Carl Sandburg and Manifestos

We've written before about manifestos. A well-written one can be a powerful opening to a meeting. Couple it with the right art direction, and a great manifesto can sell a campaign, even if it never appears as a print ad or in the voiceover.

As a writer, you need to know how to write a great manifesto. As an art director, you need to be able to imbue those words with meaning, making them even more relevant. They may not be ads, but they can help you make and sell better ones.

Here's a poem I recently found by Carl Sandburg. I think this would make a great manifesto. Maybe for Corvette. Or Gulfstream. Or FedEx. (Any other ideas?) It's about the right length. What really works for me are the cadence and the imagery. Read it out loud. Poetry, like manifestos, is meant to be heard.

The silent litany of the workmen goes on –
Speed, speed, we are the makers of speed.
We make the flying, crying motors,
Clutches, brakes, and axles,
Gears, ignitions, accelerators,
Spokes and springs and shock absorbers.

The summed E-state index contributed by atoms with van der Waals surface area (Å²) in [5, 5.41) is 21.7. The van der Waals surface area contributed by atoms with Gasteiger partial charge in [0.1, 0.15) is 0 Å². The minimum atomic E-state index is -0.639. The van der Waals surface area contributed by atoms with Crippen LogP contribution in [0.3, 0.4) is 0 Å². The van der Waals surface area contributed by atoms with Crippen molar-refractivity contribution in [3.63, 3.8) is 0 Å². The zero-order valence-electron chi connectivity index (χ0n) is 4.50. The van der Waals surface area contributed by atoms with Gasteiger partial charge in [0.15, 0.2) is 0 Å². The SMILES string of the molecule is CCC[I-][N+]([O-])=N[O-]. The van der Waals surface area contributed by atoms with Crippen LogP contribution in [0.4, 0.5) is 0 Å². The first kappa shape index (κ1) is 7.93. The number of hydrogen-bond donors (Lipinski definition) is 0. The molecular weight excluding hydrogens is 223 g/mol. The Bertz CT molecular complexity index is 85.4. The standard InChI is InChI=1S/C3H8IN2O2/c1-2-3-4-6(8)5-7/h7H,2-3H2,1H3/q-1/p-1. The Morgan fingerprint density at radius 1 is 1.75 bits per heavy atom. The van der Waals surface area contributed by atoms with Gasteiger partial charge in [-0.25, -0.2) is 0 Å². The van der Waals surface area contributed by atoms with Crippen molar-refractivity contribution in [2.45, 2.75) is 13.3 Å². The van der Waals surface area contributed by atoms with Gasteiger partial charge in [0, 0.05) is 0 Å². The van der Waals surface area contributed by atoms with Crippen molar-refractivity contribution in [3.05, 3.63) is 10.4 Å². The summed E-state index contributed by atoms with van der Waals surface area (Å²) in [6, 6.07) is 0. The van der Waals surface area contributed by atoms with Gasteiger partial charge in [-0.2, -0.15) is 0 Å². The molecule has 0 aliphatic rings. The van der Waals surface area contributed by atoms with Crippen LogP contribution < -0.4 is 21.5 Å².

The silent litany of the workmen goes on –
Speed, speed, we are the makers of speed;
Axles, clutches, levers, shovels,
We make signals and lay the way –
Speed, speed.

The trees come down to our tools,
We carve the wood to the wanted shape.
The whining propeller's song in the sky,
The steady drone of the overland truck,
Comes from our hands; us; the makers of speed.

Speed; the turbines crossing the Big Pond,
Every nut and bolt, every bar and screw,
Every fitted and whirring shaft,
They came from us, the makers,
Us, who know how,
Us, the high designers and the automatic feeders,
Us, with heads,
Us, with hands,
Us on the long haul, the short flight,
We are the makers; lay the blame on us –
The makers of speed.

(I'm not expecting any takers on this, but if any of you art directors want to art direct Sandburg's poem and submit it, we'll post it, tweet it, link to your portfolio and sing your praises.)